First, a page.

The Assassin  : Visual Poetry
Often, we hear, regarding a film, that the screenplay was not tidy, the story was non-existent, the pacing was slow et cetera. Why yes, the story of the film is very much the crux of any film, it is, however, possible to achieve greatness without much of a story per se. Hou Hsiao-Hsien’s The Assassin not only makes that possible but becomes a marvel at it. It is the sheer beauty of each frame that makes you forget about the story. Each frame, in itself, is a story. You do not mind the snail’s pace of screenplay as you do not want the frame in front of your eyes to pass. You gorge them. This rare feat makes The Assassin one of the truest visual poetry.
For it is poetry. Most of the time we treat the film like a novel. Films are indeed often a visual mean of storytelling. In that regard, it becomes as engrossing as a great story should be. But, films can be a mean of poetry too. Poetry need not have three acts, great characters or a fine climax. Poetry is a beautiful encapsulation of moments, that is to be felt. Hou’s The Assassin is just that.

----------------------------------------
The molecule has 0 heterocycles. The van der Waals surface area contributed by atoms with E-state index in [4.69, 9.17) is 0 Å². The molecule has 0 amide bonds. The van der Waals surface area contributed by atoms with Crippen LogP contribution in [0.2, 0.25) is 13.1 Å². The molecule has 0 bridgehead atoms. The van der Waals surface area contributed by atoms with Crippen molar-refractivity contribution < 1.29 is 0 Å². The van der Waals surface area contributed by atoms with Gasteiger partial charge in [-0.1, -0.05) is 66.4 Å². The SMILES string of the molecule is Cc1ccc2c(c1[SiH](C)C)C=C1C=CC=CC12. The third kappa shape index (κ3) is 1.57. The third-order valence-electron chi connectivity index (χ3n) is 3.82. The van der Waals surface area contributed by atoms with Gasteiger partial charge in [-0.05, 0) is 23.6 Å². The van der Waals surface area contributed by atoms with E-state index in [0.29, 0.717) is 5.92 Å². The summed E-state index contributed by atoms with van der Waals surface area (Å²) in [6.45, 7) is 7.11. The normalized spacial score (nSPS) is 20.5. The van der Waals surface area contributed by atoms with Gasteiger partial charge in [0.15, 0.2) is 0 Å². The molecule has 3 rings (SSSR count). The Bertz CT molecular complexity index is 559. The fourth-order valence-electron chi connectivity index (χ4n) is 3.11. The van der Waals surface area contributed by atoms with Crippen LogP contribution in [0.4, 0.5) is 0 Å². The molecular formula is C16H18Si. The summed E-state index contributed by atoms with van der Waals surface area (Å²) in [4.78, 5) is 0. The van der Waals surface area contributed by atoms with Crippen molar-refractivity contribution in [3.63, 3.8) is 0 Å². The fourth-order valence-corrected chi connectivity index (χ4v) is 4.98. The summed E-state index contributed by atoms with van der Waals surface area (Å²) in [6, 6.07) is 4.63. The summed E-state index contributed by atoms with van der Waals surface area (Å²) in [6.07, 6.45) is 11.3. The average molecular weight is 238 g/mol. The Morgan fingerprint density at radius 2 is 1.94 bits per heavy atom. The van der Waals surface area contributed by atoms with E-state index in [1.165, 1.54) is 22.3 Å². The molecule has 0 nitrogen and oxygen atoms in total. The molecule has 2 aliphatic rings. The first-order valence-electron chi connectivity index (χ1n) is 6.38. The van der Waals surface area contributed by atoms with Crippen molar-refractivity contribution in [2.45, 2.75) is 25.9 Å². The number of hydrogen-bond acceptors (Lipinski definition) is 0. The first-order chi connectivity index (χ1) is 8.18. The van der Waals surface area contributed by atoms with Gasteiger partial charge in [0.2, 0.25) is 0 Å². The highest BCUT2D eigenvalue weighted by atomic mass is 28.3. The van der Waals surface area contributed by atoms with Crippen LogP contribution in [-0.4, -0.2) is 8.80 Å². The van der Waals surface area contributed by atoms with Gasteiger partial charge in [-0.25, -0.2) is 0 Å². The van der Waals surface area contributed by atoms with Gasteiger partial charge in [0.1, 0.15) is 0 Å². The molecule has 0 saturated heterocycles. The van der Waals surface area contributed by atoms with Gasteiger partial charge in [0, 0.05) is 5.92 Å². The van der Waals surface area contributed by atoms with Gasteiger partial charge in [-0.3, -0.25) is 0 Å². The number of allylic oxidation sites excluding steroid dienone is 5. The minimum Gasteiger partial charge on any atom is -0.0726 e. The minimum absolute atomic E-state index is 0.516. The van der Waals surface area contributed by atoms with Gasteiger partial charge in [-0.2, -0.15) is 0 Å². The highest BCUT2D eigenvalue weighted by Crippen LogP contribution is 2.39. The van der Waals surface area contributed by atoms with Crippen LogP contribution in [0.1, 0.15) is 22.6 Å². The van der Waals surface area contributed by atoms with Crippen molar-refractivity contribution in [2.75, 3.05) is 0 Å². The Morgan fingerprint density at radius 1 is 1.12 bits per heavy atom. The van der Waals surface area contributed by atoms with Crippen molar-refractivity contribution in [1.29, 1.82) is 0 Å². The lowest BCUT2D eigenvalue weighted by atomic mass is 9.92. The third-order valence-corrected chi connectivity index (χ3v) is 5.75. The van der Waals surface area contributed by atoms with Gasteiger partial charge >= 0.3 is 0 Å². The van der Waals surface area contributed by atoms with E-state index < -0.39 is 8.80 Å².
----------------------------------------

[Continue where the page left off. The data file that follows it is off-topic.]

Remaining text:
However, it doesn’t mean that there is no premise whatsoever for the film. There is. Based on a martial arts story by the same name as our protagonist, this wuxia fiction set in 8th century Tang dynasty is centered around the titular assassin, Nie Yinniang. In the very first wonderfully shot black and white couple minutes, we were shown Nie Yinniang’s capability as well as her humane side. Upon this, she was sent, as an attempt to strengthen her resolve, to assassinate the governor who was her cousin and also once betrothed.
The tale is told with touch of magnificence. Director Hou’s vision seeps in each frame of the film. As a result, the viewers would also be immersed, if they have the patience for it. By now, it is quite evident that the cinematography of the film is drop-dead gorgeous. Mark Lee Ping Bin’s camera performs a key role in the muted yet enigmatic atmosphere of the film.
The film is as well shot as it is well acted. Shu Qi, as the protagonist Nie Yinniang, was pivotal in her performance as the film centered around her character. Her nuance is instinctive, movements swift and emotions passionate. She depicts the conflict within Yinniang as deftly as she does in the orchestrated fighting sequences.
The Assassin is a visual masterpiece, a glowing example of art-house cinema.